Scientists Clone Extremely Endangered Ferret

Ferret Revival

Scientists have successfully cloned two baby ferrets — christened Noreen and Antonia — from cells that were frozen almost 40 years ago, in a big deal for ongoing efforts to bring back their species from near-extinction.

As The Washington Post reports, the two ferrets were born last year, according to a Wednesday announcement by the US Fish and Wildlife Service. They're both black-footed ferrets, which remain one of North America's most endangered mammals.

Per the report, the entire species depends on just seven individual ferret ancestors, an extremely shallow gene pool that could threaten its future existence, especially in the face of climate change.

"Genetic diversity is critical for resilience to environmental change," Megan Owen, conservation science VP at Diego Zoo Wildlife Alliance, which partnered with the Fish and Wildlife Service for the effort, told the WaPo. "It’s basically the raw material of adaptive evolution."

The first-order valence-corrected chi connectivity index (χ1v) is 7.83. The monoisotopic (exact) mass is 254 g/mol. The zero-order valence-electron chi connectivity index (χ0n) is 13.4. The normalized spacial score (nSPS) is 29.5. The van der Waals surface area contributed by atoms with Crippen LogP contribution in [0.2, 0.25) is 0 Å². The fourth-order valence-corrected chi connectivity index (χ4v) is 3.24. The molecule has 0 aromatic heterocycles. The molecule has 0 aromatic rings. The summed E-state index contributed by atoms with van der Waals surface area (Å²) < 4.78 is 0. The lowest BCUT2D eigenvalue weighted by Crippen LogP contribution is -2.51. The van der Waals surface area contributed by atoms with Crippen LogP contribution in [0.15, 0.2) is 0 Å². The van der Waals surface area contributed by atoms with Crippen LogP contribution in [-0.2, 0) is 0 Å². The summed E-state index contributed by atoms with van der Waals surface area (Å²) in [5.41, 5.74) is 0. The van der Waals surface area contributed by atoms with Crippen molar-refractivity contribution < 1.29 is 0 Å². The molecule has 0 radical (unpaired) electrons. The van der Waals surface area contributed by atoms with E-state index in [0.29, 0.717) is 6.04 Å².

Prairie Dog Prey

In an effort to ensure the species' future, scientists collected cells from a female ferret called Willa in 1988 at the San Diego Zoo Wildlife Alliance. The samples were part of an entire "Frozen Zoo," which is made up of around 10,000 living cell cultures, sperm, and embryos of almost 1,000 species, including one extinct species of a Hawaiian bird.

Black-footed ferrets have been put through the wringer, suffering from increasing human activity, the spread of diseases, and the eradication of the prairie dog, which makes up an astonishing 90 percent of its diet, per the National Parks Service.

The first attempt to bring the species back using these cells failed back in 2020, after a female that was born didn't take a liking to other males. Due to other health problems that were reportedly not linked to her being cloned, she was never able to give birth.

Noreen and Antonia, however, which were born just under a year ago, may turn things around. Scientists are hoping to start breeding them later this year, per the WaPo, a glimmer of hope for a species that once called a dozen US states its home.

More on cloning: Man Pleads Guilty to Trying to Clone Giant Sheep